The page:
5 minutes with triathlete Alice Hector

10 March 2017 by
First published: 27 March 2017

Want a snapshot into the life of a pro endurance athlete? Check out our 5 minutes with triathlete Alice Hector, who recently joined Team Sundried.

Have you always been into endurance sports? How did you get into it?

I ran and swam from a young age but didn’t have access to elite training until I went to Loughborough University. Starting there, I learnt a lot about what it takes to become a professional athlete. I veered from triathlon into ultra running for a while, and then back to triathlon in 2013. 

When did you realise you were good at it?

In 2014. Everybody always said I had a lot of potential but I was probably the last to really see it. You have to believe in yourself in order to commit yourself fully. So I always held something back before then. 

What advice do you have for people who would like to try a triathlon?

Join a club. Experiences are far better when shared with friends, and you’ll learn a lot too. A triathlon has so many facets to it that it can easily become obsessive. It’s important to maintain friendships and relationships outside of the sport and not become one-dimensional. There will be good days and bad. Try not to get too high when it goes well and too low when it doesn’t. The nature of sport is that it’s unpredictable, so go with the flow, and try and learn from every experience. Lastly, stick at it! You’ll be amazed how far you go, but it takes a bit of time. 

How is triathlon different from other sports?

Triathlon is a balancing act. You won’t be the fastest swimmer, cyclist or runner, but you should get close to and be able to operate at speeds similar to your outright personal bests in a triathlon, whereas if a pure runner tried to run off the bike, they would wilt under the pressure.

What’s your favourite discipline in a triathlon and why?

The run, because you’re in control and nearing the end. I am also getting consistently better at open-water swimming and really enjoy the race day tactics of the mass start, getting in the right pack, drafting, navigating through currents and waves. As for cycling, it’s my weaker event and I’ll give that up when I give up triathlon. But in training, I find hard bike sessions are often the most rewarding.

 Do you do any other types of training or sports?

I used to be a club-level badminton player. It’s fun and very skill-based, but there’s no place or time for it at the moment. I am probably more clumsy for giving it up.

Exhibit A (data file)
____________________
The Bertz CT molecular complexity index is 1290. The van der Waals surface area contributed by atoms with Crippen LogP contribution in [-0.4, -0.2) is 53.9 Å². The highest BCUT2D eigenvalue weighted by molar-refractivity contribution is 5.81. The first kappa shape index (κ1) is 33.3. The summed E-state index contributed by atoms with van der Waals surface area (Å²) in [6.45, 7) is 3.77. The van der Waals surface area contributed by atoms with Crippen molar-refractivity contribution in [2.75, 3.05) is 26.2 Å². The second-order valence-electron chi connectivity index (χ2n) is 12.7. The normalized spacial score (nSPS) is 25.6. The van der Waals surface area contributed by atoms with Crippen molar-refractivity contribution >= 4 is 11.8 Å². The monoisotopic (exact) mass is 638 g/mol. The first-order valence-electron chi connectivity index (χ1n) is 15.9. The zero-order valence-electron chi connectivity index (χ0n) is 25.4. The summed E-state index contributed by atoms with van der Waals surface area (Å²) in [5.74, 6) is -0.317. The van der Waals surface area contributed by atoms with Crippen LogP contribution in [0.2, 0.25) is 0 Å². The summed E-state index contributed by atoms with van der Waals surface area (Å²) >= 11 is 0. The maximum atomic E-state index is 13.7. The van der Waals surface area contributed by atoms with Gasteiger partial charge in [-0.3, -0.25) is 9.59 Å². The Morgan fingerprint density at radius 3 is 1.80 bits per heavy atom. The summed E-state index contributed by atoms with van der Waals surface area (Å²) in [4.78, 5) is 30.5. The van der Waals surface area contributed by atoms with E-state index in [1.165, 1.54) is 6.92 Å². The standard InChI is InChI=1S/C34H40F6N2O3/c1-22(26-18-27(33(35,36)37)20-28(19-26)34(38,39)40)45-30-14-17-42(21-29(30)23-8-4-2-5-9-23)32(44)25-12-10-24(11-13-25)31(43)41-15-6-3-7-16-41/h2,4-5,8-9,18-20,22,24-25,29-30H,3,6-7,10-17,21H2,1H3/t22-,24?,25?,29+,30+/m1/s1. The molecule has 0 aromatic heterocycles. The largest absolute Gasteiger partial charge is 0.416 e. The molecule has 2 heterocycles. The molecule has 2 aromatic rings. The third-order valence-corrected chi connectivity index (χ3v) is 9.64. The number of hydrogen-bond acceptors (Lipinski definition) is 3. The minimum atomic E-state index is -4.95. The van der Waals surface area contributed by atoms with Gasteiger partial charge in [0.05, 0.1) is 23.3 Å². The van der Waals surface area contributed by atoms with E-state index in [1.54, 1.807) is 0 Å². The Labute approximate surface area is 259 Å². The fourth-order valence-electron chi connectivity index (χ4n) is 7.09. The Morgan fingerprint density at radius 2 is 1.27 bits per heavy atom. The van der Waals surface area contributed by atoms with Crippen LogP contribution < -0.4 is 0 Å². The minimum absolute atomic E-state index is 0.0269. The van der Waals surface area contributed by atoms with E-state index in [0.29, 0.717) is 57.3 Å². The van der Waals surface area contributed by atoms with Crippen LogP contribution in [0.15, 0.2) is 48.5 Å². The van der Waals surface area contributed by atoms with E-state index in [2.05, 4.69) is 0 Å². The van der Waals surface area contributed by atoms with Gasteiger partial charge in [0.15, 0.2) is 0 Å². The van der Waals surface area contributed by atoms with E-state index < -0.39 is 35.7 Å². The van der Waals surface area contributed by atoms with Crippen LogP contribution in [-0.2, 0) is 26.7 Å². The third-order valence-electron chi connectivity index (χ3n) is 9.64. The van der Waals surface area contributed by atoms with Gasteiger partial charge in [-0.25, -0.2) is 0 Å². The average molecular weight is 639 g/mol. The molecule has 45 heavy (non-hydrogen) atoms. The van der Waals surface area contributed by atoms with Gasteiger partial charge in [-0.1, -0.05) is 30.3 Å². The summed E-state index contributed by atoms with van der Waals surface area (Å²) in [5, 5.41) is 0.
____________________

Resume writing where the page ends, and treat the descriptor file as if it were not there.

Describe your first triathlon experience.

I was 14 and it was mostly horrific. I raced in the British Youth Triathlon ChampionshipsThe open-water swimming that I enjoy these days almost put me off for life. I couldn’t catch my breath. It was so cold. I doggy-paddled my way out to the start, tried to put my head under, panicked, and that was that. The gun went and I did the entire 500m head up. I was a county-level swimmer, yet I was second last out the water. I managed to finish fourth in the end, but the mental damage was done. Never again, said I. Famous last words, although it was a good five years until I went back for more.

Who do you look up to in the sporting world?

I found my heroes in the ultra running world. I follow Mimi Anderson, a Guinness World Record holding ultra marathoning grandmother, who’s also rather glamorous and enjoys a glass of wine – that’s what I want to be like when I’m older! I am also fascinated by Mike Horn, an explorer who pushes the boundaries of physical and mental ability to the limit.

Who do you look up to outside of sports?

The passionate, positive, bohemian people that I have met along my way, that live and see life slightly differently to others. 

What do you like doing on a day off?

I always look forward to my day off (usually one per week), but sadly it often gets filled with admin, chores and boredom! I feel better when training.

What is something about you that would surprise people?

My choice of holiday is, without a doubt, Ibiza – I love a bit of Ushuaïa, Pacha and KM5. I am not a party girl at home but take me there, with its fresh air, relaxed vibe and great music, and I love it. Visits are strictly limited at present, but we squeeze in a small trip every year or two.